Our time in Panama was a photographic treat. The country was lush, we were living in the middle of a growth of coffee trees, there was an animal rescue center in town that was about the size of a small zoo. They had everything there from large cats to parrots to monkeys. We went there a number of times and one of my finest photographs was taken there. The picture is a beautifully curved orange lily leaf and it probably took me 45 minutes to figure out how in the world to photograph it correctly.
Photography is my art-form: when I decide to photograph an object it generally takes me from 20 to 40 minutes to work out the correct distance, angle, light, and lens. I also have to check depth of field every time I change lenses. As I mentioned above, photography lets me see things differently. But, it takes a while.
slave mindi and I could not take very many side trips, because of the nature of her job. She is what is called a “utilization review” nurse and needs a notebook computer that drives two different video screens because she is concurrently working in two databases. This means that if we want to take a trip that involves more than a weekend, we need to take the entire set-up with us — and then she has to work during normal working hours. It's hard to take side trips under those conditions. We only made a few excursions, but those we took were extraordinary.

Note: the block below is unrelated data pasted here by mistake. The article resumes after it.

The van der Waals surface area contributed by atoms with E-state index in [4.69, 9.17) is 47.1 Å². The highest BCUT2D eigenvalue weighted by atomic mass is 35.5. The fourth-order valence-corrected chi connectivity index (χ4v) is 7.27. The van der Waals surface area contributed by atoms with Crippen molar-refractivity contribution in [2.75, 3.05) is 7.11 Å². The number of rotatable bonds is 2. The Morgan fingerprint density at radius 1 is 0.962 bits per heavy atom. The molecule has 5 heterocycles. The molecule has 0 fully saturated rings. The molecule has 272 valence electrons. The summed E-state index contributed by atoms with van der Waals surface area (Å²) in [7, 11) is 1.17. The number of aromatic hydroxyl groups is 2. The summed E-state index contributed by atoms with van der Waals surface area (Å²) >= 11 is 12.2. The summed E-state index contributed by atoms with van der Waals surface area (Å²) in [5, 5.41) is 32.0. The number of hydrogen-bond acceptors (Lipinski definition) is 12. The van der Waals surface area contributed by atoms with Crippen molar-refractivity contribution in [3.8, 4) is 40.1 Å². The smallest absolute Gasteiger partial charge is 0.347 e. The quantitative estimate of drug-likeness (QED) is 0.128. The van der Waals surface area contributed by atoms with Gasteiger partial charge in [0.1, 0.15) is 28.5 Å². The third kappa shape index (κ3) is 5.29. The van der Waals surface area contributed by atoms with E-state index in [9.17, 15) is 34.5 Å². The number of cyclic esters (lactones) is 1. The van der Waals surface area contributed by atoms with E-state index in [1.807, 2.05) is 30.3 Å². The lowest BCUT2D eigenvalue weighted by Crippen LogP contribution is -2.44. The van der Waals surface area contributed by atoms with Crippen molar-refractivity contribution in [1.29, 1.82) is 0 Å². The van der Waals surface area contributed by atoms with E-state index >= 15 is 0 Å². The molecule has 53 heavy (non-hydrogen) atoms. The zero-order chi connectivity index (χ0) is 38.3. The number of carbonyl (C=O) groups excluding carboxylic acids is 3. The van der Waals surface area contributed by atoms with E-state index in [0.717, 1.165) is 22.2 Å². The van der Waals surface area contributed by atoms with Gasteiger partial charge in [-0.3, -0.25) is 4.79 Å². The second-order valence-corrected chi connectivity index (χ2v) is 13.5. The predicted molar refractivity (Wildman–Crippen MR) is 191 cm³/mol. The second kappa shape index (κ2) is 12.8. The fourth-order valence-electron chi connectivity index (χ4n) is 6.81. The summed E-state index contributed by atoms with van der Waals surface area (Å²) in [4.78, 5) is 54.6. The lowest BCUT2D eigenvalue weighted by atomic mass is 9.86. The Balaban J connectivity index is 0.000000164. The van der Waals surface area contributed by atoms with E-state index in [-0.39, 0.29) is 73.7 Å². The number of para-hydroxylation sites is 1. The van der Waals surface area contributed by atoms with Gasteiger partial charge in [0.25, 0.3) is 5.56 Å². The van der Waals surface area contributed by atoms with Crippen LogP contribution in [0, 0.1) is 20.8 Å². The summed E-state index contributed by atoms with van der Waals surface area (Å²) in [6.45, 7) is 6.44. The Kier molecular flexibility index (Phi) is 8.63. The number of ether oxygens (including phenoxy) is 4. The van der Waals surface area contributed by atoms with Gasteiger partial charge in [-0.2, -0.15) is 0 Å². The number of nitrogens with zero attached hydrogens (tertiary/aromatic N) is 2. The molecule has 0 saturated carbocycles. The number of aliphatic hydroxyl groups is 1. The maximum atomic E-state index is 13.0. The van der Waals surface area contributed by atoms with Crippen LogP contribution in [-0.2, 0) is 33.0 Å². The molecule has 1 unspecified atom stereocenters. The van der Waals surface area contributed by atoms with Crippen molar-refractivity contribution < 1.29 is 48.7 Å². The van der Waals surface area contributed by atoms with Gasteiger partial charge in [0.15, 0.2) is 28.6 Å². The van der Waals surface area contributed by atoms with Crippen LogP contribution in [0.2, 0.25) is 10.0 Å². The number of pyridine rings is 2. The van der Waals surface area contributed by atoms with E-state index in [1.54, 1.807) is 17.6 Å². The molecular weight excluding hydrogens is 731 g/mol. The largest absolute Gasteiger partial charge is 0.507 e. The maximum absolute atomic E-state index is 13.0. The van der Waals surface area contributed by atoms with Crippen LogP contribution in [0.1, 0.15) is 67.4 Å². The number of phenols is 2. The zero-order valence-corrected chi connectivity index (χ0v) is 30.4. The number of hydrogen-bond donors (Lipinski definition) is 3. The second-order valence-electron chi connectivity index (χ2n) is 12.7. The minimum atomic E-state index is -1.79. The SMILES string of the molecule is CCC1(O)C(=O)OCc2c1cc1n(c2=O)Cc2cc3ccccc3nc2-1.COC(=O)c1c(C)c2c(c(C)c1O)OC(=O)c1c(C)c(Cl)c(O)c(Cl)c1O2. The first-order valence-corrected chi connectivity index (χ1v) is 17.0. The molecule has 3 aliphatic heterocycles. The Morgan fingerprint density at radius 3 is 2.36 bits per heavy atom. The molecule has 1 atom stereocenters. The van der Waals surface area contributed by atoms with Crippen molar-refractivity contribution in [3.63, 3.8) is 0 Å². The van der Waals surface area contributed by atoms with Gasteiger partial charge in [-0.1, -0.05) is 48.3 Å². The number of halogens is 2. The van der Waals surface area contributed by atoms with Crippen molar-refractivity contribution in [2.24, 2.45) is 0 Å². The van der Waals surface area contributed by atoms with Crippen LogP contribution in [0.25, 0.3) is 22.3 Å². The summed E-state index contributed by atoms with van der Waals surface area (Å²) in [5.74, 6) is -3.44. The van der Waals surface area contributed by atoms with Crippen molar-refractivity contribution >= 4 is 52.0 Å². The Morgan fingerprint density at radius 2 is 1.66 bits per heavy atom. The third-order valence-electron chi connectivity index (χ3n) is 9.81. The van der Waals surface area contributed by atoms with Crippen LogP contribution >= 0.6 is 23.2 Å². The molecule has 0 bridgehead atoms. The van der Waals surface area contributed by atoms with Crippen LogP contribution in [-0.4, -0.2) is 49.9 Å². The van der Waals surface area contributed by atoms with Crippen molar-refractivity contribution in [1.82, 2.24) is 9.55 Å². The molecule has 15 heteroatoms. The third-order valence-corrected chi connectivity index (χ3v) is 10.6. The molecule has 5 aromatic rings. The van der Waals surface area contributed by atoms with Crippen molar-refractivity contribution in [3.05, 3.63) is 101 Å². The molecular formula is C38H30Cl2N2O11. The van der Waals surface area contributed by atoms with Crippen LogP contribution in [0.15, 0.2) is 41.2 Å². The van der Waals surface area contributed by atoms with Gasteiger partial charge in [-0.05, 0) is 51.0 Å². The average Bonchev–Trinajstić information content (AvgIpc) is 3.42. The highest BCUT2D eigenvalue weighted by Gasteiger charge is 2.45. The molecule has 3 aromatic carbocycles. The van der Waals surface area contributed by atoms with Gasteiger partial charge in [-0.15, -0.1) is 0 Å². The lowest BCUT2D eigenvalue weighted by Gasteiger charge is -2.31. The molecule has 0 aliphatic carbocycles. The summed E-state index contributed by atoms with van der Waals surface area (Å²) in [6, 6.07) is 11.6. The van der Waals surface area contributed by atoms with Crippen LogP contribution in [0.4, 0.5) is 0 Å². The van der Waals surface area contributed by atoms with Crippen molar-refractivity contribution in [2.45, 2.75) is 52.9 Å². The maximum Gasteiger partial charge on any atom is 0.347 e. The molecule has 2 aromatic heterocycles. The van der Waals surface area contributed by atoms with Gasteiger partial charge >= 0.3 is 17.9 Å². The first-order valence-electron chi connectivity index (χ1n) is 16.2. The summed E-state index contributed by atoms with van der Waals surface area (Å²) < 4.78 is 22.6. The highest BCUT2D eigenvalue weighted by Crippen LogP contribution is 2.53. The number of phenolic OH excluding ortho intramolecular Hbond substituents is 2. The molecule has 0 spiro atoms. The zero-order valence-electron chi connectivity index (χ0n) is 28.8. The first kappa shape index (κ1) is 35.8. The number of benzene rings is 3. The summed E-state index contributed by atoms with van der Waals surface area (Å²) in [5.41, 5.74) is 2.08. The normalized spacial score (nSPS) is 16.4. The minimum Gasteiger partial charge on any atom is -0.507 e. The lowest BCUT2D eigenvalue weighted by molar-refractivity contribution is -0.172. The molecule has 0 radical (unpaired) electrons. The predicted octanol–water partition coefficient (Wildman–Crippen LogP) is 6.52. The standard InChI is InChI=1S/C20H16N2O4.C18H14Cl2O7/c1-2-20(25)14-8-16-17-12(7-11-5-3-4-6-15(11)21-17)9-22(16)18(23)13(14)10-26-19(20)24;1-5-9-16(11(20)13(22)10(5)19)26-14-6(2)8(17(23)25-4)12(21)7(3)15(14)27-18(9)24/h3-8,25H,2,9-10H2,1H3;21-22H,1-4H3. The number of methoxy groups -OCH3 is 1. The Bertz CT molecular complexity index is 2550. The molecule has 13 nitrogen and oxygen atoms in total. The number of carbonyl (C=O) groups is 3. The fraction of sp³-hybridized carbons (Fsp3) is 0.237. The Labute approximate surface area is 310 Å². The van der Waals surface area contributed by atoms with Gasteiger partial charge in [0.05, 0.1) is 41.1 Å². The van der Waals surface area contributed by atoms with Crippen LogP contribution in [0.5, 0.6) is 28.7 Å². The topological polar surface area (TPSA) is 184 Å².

With Moty Hen as our guide, we made two weekend trips: a tour of a one-man sugarcane processing facility, and the tour of a very small cigar manufacturing company.
While the cigar manufacturing company had only six people rolling cigars from the tobacco leaves, you could see in one building the entire process from the arrival of newly dried tobacco leaves, through the drying and storage of those leaves, to cutting them up and distributing them to the people who are rolling the cigars, to the presses that compacted the leaves that resulted in the final product. You also saw the process of putting each cigar into cellophane and depositing them in cigar boxes. From there the boxes ended up in a substantial room that was carefully controlled for humidity.
Before leaving this section, I’d like to put a plug in for Moty Hen. He is a really amazing/interesting man. He’s Israeli, but he came to Panama in 1984. Over his years traveling around Panama, he’s become something of a private guide. It’s not his primary line of work, but he’s amazing at it. If you can explain the kinds of experiences you’d like, he’ll arrange it. Deep-sea fishing? Visiting an indigenous tribe? Bird watching? He and his wife (Rita) were working on creating a bed-and-breakfast at the end of our time, there. Here’s a link to it. Should you ever find yourself in Panama, you’ll do well to contact him and let him be your guide. Oh—he caters to Israeli’s. He’s undoubtedly the only Hebrew-speaking Panamanian tour guide in the world.